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Why is There Less Noise During a Heavy Snowfall?



Is it just me or does it get quieter outside when a couple of inches of snow are falling?

Actually, the answer is a combination of both.

First of all, during a big snowfall, there are likely to be less people and other noise making devices outside, so there is less initial sound hitting they eardrums, without regard to any effect the snow has on sound waves.

What if the amount of noise made is the same before a snowfall and during/after?

Sound waves are absorbed by porous and insulating materials. Freshly fallen snow has plenty of air pockets for sound waves to get trapped in. Regularly, sounds bounce off of hard surfaces like the ground before they reach the ear, so when the snow insulates these sounds, the angles from which sounds reach the ear are greatly reduced.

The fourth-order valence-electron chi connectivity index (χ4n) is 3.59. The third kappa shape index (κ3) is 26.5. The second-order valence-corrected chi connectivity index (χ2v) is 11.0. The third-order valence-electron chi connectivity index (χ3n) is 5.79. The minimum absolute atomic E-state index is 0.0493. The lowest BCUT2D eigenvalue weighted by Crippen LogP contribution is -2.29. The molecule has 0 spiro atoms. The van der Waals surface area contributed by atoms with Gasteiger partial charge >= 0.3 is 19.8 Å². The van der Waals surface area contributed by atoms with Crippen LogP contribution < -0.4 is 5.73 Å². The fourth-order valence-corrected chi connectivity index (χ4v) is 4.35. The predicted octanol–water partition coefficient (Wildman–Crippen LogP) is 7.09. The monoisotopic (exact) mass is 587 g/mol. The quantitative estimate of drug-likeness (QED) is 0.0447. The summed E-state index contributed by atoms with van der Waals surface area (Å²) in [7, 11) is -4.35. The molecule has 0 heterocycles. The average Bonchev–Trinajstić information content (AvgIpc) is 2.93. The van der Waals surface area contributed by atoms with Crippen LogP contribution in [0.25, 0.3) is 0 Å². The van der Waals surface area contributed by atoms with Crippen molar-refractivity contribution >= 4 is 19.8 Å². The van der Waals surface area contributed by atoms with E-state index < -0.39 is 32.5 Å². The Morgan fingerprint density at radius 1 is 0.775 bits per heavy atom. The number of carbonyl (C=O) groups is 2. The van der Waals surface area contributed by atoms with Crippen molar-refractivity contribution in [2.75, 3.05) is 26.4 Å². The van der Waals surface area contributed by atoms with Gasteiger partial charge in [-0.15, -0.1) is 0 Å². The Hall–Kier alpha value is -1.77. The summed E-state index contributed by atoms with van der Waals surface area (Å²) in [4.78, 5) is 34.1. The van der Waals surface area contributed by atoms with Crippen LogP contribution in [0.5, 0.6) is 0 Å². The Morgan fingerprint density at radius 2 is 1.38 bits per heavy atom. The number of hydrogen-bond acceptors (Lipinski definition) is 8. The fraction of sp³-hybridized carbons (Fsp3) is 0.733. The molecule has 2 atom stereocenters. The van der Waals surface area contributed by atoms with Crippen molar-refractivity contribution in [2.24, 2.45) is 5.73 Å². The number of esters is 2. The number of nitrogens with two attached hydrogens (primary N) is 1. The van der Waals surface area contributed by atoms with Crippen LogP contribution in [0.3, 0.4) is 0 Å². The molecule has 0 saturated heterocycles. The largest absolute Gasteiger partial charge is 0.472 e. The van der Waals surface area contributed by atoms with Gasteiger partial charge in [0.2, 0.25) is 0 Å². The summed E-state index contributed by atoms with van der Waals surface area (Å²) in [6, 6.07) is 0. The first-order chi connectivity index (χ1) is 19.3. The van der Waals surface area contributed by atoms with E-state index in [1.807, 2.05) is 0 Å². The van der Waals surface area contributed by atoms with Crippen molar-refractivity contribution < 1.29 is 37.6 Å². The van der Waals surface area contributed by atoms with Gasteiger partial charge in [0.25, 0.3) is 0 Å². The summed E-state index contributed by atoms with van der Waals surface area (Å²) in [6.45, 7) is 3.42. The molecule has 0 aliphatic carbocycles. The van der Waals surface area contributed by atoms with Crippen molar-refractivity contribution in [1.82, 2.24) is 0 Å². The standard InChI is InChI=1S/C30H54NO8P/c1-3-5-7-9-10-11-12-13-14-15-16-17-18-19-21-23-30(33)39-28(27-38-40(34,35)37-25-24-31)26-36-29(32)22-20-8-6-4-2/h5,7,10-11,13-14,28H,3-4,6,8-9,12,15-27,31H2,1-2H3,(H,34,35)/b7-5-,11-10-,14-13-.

The temperature during snowfall compared to a warm clear day is also a factor. Lower temperatures slow down sound waves, and sound waves, like other types of waves, refract when they change speed. During the winter, when the ground is cold, and the air is warmer, like during a clear winter day, sound waves refract down when hitting the lower colder air, making more opportunities for sound reflection.

During snowfall, the air is relatively as cold/colder than the ground, causing the opposite effect, leaving less opportunities for sound reflection, and sound get carried into the atmosphere.

Enjoy the quiet winter days/nights!


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